A private placement program (PPP) is a particular type of investment that allows access to the marketplace for trading bank assets, most commonly Medium Term Notes (MTN’s). Medium Term Notes are essentially debt notes that allow banks and other institutions to lend to customers. These debt notes initiate from governing bodies and are released to a small number of major banks at a discounted rate. From here the MTN’s can be openly traded between banks, pensions funds and other financial instituitions. Because they are released at a discounted price, there is an opportunity to buy MTN’s and sell them for a profit. The profit may only be small in % terms, but as several trades can potentially be made in a week, or even within a day, the returns can quickly accumulate. Because the trade of Medium Term Notes is essentially using arbitrage (buying for a low cost and selling for a profit) and due to the nature of transactions already having a buyer in place, the trades are very safe and considered to be low risk (assuming the platform itself is genuine).
In a more “real world” example, the process is like an investor buying a car for $1,000 and selling it for $1,500, making a $500 profit. The person trading the car knows they will make a profit, and before they even spend the $1,000 to buy the car, they have an agreement to sell it for $1,500 so they know they will not be left holding the car without a buyer. This is why the risk of this type of investment is so low as long as the trading platform is legitimate. It also explains how the returns can be so high and why it should be considered as completely different to the trading of other assets, such as buying and selling stocks for example.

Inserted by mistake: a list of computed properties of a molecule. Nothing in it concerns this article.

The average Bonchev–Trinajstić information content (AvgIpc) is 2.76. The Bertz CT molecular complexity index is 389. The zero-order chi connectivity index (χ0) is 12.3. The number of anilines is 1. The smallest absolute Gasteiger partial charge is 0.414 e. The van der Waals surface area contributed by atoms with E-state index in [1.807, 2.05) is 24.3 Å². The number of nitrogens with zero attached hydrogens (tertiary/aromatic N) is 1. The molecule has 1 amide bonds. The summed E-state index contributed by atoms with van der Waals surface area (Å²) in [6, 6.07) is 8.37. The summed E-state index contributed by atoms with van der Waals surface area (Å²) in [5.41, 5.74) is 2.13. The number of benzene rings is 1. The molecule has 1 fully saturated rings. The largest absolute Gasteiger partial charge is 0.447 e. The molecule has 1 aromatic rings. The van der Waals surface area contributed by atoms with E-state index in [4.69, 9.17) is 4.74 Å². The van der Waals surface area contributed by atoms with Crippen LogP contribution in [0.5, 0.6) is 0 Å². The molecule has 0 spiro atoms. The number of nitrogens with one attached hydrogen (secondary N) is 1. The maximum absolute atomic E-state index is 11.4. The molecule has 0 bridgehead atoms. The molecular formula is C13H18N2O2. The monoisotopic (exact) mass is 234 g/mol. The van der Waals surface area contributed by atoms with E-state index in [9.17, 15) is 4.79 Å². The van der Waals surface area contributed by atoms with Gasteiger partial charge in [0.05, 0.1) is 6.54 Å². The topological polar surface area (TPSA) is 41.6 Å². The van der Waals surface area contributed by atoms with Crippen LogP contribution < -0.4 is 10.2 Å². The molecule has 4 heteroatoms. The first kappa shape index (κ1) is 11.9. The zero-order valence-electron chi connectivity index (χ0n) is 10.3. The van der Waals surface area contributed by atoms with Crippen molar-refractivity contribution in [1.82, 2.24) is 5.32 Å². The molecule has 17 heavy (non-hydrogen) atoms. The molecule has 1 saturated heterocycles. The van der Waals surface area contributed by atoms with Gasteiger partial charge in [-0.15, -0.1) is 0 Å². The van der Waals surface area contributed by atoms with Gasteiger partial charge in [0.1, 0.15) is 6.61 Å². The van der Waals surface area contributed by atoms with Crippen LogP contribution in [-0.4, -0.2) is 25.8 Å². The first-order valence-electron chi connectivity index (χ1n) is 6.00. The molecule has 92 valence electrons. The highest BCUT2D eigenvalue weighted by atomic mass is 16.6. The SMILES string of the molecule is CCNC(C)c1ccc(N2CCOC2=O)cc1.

Leverage is also a key component of the high returns delivered by a bullet provide placement program. The minimum collateral required to access the MTN arena is $100,000,000 and yet you will see repeatedly that I have talked about $10million (or potentially even $1million) being the minimum. This is because a $10million asset such as cash can be leveraged to take the total sum available to trade with is $100million.
Now that we understand how the PPP marketplace works and the importance of leverage, it’s easy to see how returns of up to 100% per week can be achieved in a bullet trade.
Example: As an example, let’s assume an investor has $10,000,000 to invest in a bullet trade private placement program. This $10m is leveraged to $100,000,000 and the investor now has access to the market and can buy and sell Medium Term Notes. As a purely indicative return, if we presume that MTNs can be traded for a 1% profit, this would result in a return of $1million per traded MTN, which is in fact 10% return for the investor (i.e. $1million return on $10million invested is a 10% return). Now, if we also assume that 2 trades per day are made during the initial bullet trade, this is 10 trades for the week at 20% return each, which means at the end of the week the investor has a made 100% profit.